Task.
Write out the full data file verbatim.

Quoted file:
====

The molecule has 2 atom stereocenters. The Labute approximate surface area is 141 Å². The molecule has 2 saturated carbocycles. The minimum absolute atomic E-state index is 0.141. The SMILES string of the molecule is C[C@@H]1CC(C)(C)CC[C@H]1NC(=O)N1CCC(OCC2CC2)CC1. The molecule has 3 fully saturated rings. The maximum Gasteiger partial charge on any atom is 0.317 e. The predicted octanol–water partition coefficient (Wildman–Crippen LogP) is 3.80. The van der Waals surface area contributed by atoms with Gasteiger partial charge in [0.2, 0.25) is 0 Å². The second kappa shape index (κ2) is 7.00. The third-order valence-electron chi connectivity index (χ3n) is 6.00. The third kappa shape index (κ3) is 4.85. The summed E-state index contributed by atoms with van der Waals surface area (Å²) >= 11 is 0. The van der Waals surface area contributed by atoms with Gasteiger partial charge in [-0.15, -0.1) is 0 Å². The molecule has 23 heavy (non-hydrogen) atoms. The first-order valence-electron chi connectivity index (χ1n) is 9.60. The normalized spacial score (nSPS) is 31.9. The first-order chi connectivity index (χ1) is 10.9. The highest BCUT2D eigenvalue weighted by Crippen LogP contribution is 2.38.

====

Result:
The molecule has 2 atom stereocenters. The Labute approximate surface area is 141 Å². The molecule has 2 saturated carbocycles. The minimum absolute atomic E-state index is 0.141. The SMILES string of the molecule is C[C@@H]1CC(C)(C)CC[C@H]1NC(=O)N1CCC(OCC2CC2)CC1. The molecule has 3 fully saturated rings. The maximum Gasteiger partial charge on any atom is 0.317 e. The predicted octanol–water partition coefficient (Wildman–Crippen LogP) is 3.80. The van der Waals surface area contributed by atoms with Gasteiger partial charge in [0.2, 0.25) is 0 Å². The second kappa shape index (κ2) is 7.00. The third-order valence-electron chi connectivity index (χ3n) is 6.00. The third kappa shape index (κ3) is 4.85. The summed E-state index contributed by atoms with van der Waals surface area (Å²) >= 11 is 0. The van der Waals surface area contributed by atoms with Gasteiger partial charge in [-0.15, -0.1) is 0 Å². The molecule has 23 heavy (non-hydrogen) atoms. The first-order valence-electron chi connectivity index (χ1n) is 9.60. The normalized spacial score (nSPS) is 31.9. The first-order chi connectivity index (χ1) is 10.9. The highest BCUT2D eigenvalue weighted by Crippen LogP contribution is 2.38.